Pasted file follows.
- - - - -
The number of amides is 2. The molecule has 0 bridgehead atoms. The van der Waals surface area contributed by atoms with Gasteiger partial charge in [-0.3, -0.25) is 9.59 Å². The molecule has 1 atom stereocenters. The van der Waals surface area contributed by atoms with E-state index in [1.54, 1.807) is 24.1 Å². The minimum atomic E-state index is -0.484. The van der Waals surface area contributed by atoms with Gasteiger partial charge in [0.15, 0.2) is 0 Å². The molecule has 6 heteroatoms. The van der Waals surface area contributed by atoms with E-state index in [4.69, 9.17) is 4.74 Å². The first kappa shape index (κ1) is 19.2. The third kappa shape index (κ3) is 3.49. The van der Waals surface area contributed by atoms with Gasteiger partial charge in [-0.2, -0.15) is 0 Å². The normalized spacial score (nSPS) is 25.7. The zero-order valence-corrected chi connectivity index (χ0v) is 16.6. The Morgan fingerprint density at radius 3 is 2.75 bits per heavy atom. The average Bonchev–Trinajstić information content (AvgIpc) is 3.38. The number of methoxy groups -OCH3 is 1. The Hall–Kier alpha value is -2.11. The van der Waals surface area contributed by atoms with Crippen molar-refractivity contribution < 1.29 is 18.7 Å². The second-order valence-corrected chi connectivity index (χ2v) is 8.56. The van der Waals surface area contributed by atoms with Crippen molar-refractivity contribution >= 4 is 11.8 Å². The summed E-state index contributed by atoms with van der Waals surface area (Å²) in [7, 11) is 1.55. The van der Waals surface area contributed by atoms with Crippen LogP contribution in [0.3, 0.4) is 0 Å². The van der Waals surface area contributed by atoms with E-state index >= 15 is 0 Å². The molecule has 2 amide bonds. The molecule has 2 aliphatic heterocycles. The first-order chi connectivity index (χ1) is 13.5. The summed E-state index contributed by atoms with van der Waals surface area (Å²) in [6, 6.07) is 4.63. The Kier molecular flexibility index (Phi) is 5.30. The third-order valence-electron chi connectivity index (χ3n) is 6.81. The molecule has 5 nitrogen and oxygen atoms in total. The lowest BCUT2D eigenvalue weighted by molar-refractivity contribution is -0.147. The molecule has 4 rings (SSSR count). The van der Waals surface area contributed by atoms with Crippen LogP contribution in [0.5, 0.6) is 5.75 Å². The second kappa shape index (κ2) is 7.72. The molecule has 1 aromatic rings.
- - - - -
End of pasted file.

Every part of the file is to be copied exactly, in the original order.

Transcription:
The number of amides is 2. The molecule has 0 bridgehead atoms. The van der Waals surface area contributed by atoms with Gasteiger partial charge in [-0.3, -0.25) is 9.59 Å². The molecule has 1 atom stereocenters. The van der Waals surface area contributed by atoms with E-state index in [1.54, 1.807) is 24.1 Å². The minimum atomic E-state index is -0.484. The van der Waals surface area contributed by atoms with Gasteiger partial charge in [0.15, 0.2) is 0 Å². The molecule has 6 heteroatoms. The van der Waals surface area contributed by atoms with E-state index in [4.69, 9.17) is 4.74 Å². The first kappa shape index (κ1) is 19.2. The third kappa shape index (κ3) is 3.49. The van der Waals surface area contributed by atoms with Gasteiger partial charge in [-0.2, -0.15) is 0 Å². The normalized spacial score (nSPS) is 25.7. The zero-order valence-corrected chi connectivity index (χ0v) is 16.6. The Morgan fingerprint density at radius 3 is 2.75 bits per heavy atom. The average Bonchev–Trinajstić information content (AvgIpc) is 3.38. The number of methoxy groups -OCH3 is 1. The Hall–Kier alpha value is -2.11. The van der Waals surface area contributed by atoms with Crippen molar-refractivity contribution < 1.29 is 18.7 Å². The second-order valence-corrected chi connectivity index (χ2v) is 8.56. The van der Waals surface area contributed by atoms with Crippen molar-refractivity contribution >= 4 is 11.8 Å². The summed E-state index contributed by atoms with van der Waals surface area (Å²) in [7, 11) is 1.55. The van der Waals surface area contributed by atoms with Crippen LogP contribution in [0.3, 0.4) is 0 Å². The van der Waals surface area contributed by atoms with E-state index >= 15 is 0 Å². The molecule has 2 amide bonds. The molecule has 2 aliphatic heterocycles. The first-order chi connectivity index (χ1) is 13.5. The summed E-state index contributed by atoms with van der Waals surface area (Å²) in [6, 6.07) is 4.63. The Kier molecular flexibility index (Phi) is 5.30. The third-order valence-electron chi connectivity index (χ3n) is 6.81. The molecule has 5 nitrogen and oxygen atoms in total. The lowest BCUT2D eigenvalue weighted by molar-refractivity contribution is -0.147. The molecule has 4 rings (SSSR count). The van der Waals surface area contributed by atoms with Crippen LogP contribution in [0.5, 0.6) is 5.75 Å². The second kappa shape index (κ2) is 7.72. The molecule has 1 aromatic rings.